With so much attention being paid by both elected officials and the general public to the state of health care these days, it's little wonder people have plenty of strong opinions about the issue. Not only do people generally have a lot of different takes on the state of the care they receive and how much they pay for it, but also provide plenty of positions on the shape of the industry as a whole and what might come of it.
It's vital for those in and around the health insurance industry to understand how people truly feel about coverage and the potential reforms that could come down the pike in the next few years. Right now, it appears the best way to describe the average American's feeling about the state of health care and reform is "mixed at best."
A basic understanding
Recent data from Gallup finds that the vast majority of Americans - about 80% - consider the care they receive to be either "good" or "excellent," though fewer than that (69%) say they're satisfied with their coverage. Interestingly, more often than not, people indicated they're also relatively satisfied with what they pay for coverage, but those in the minority say health care expenses dramatically impact their financial decisions.
For instance, 29% reported that they have delayed treatments they would otherwise seek simply because of how much it would cost, and nearly two-thirds of those people did so despite the understanding that their condition was serious. Not surprisingly, about a quarter say they're worried about being able to pay for even normal health costs, let alone serious issues. More than 2 in 5 also expressed "major concerns" about how much these expenses would rise in the next few years.
Reining in costs
It should come as no surprise, then, that polling from the Kaiser Family Foundation finds that 68% of people believe Congress should make it a top priority to find ways to lower prescription costs, and nearly as many felt the same way about ensuring protections in federal law of coverage for people with pre-existing health conditions remained in place.
Another 57% were also concerned they or someone in their families would lose coverage if protections for people with pre-existing conditions were overturned, including 39% who were "very concerned" about the issue. Nearly as many - 56% - were worried about losing coverage altogether if the Patient Protection and Affordable Care Act were repealed.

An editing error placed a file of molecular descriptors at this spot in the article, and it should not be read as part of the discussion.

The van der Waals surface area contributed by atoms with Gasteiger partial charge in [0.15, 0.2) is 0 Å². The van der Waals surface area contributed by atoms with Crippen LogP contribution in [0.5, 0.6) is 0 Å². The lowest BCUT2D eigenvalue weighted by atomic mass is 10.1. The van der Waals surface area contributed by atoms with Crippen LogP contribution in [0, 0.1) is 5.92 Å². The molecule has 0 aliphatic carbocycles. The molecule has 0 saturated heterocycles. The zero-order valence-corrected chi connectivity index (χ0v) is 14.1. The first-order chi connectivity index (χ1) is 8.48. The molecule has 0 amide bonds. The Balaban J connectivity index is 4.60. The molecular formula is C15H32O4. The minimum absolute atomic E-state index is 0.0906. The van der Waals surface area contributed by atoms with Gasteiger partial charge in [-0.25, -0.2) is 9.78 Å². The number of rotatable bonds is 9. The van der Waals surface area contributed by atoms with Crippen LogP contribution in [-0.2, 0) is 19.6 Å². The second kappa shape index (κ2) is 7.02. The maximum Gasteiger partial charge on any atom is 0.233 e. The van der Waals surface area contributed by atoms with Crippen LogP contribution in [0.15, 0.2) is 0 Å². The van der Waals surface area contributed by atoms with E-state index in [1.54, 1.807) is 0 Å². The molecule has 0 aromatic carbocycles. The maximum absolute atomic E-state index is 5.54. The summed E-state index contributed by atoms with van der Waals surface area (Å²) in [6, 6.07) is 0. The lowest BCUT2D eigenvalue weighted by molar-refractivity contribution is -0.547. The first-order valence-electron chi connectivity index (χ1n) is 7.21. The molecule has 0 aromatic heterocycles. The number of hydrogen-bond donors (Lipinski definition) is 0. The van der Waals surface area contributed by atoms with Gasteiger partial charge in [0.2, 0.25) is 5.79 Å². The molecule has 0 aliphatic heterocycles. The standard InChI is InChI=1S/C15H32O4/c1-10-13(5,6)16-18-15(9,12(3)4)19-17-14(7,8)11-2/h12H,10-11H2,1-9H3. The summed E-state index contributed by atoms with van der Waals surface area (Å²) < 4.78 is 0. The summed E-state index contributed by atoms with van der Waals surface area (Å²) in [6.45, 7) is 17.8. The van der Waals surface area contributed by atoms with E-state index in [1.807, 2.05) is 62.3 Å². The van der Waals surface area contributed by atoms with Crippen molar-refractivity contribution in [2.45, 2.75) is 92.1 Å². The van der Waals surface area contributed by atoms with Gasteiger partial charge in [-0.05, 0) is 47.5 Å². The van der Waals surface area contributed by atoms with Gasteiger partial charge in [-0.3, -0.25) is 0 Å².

Furthermore, half said Congress should prioritize protections for people who would otherwise be hit with massive "surprise" bills for getting treatment out of their network. Moreover, 63% of people had either a somewhat positive or very positive view of universal health coverage, up from 57% in early 2016.
A closer look at reform sentiment
With all these issues in mind, the plurality of consumers believe health care actually remains the single largest issue in America, according to Real Clear Politics. In all, 36% of those polled felt that way, putting it ahead of the economy (cited by 26%) and immigration (15%), among others.
But even those who prioritized other issues over health care specifically remain concerned. For instance, 28% say the American health care system writ large is "broken" and needs to be completely revolutionized. However, another 39% feel it's not working well and needs to be improved, and 29% believe more ongoing reforms are required even as they feel the current system is generally good. Just 4% believe the system doesn't require much change.
A recent poll from the Pew Research Center also found that 60% of people think it's the government's responsibility to make sure everyone in the country has health insurance, while 37% didn't feel that way and the rest weren't sure. While the portion of the populace who think the government should step up hasn't changed much since 2016, it is up considerably from the 51% seen in 2008, and those who think it's not the government's responsibility has fallen from well above 55% since just 2013.
Pew also found 31% prefer a single, national government health insurance program, while 25% want a mix of public and private options. Interestingly, more than 9 in 10 of those who think the government isn't responsible for covering people still wanted Medicare and Medicaid to exist.
All this comes against the backdrop of concerns about not just high costs, but the potential for them to rise in the future. As of 2016-17 (the most recent period for which complete data is available), approximately 150.5 million people under the age of 65 get their insurance through an employer, pay a median premium of about $2,200, with an additional $800 in out-of-pocket expenditures, according to research from the Commonwealth Fund.
That may be affordable for many families, but there are about 23.6 million people - about 1 in every 6.5 receiving coverage through an employer - for whom premiums and/or out-of-pocket costs amount to at least 10% of their annual income.
With all these situations in mind, those within the health insurance industry may want to think about the ways in which consumers' financial and personal health situations impact their feelings about the sector as a whole.